The small packed cinema started cheering. Why? It was Sean Connery. Scottish people love this, a little bit of home-grown familiarity. 'Oh look, quick, look, one of us, he's Scottish, he was Bond, he still looks good, he was born in Edinburgh... '
All Scots love a paladin, preferably male; ideally he likes a drink and exists for Scotland. They rightfully went nuts for John Smeaton, the heroic Glasgow Airport baggage handler, and many seem enamoured by Scottish National Party leader Alec Salmond. This will help the forthcoming by-election in Glasgow.
Bumping into Salmond recently in London's Boisdale restaurant, he was perhaps a few glasses down and charming everyone. He had "the thing"; he was a bit sweaty and had pudding down his tie, but nobody seemed to mind. Salmond has had a re-invention and he is his own best PR. Some say Charles Kennedy survived so long because he possessed similar skills.
What is the point of all this deliberating about my fellow Scots? In Glasgow the SNP is going for it. Yes, it is using the Wendy Alexander/Gordon Brown meltdown to gather votes, but its main weapon is the personality of its leader Salmond. Labour holds a majority of more than 13,000 but the SNP believes it can win it.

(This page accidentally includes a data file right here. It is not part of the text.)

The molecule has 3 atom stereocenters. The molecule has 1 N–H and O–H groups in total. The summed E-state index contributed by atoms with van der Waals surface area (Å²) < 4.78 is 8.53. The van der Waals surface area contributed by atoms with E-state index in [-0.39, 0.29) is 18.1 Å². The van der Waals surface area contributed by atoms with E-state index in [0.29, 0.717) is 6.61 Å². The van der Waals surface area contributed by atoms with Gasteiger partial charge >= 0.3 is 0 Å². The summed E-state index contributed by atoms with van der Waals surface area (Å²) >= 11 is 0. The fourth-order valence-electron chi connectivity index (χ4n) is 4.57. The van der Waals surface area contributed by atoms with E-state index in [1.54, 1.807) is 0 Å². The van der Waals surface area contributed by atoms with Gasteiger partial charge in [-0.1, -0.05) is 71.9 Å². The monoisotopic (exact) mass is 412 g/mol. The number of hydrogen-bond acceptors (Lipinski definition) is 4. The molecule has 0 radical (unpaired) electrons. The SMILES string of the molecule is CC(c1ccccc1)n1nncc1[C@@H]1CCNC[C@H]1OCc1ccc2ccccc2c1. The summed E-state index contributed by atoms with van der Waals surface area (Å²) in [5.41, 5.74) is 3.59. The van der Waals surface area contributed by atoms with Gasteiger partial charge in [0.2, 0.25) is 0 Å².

On Scottish television news this week Salmond oozed confidence. He was slightly cocky but can afford to be when the Labour party (at the time of going to press) is struggling to find a candidate. Jaunty Salmond was followed by a few forgettable Labour faces who gave mundane reasons why they were not going to stand. The voters will smell the fear.
The beating heart of Gordon Brown is still ferociously Scottish. Whether Glaswegians vote Labour back in with a smaller majority, or hang it out to dry, there is something painful about being abandoned by your own people. This by-election will torment our Prime Minister until 24 July.
Tara Hamilton-Miller is a political adviser and formerly worked for the Conservative Party press team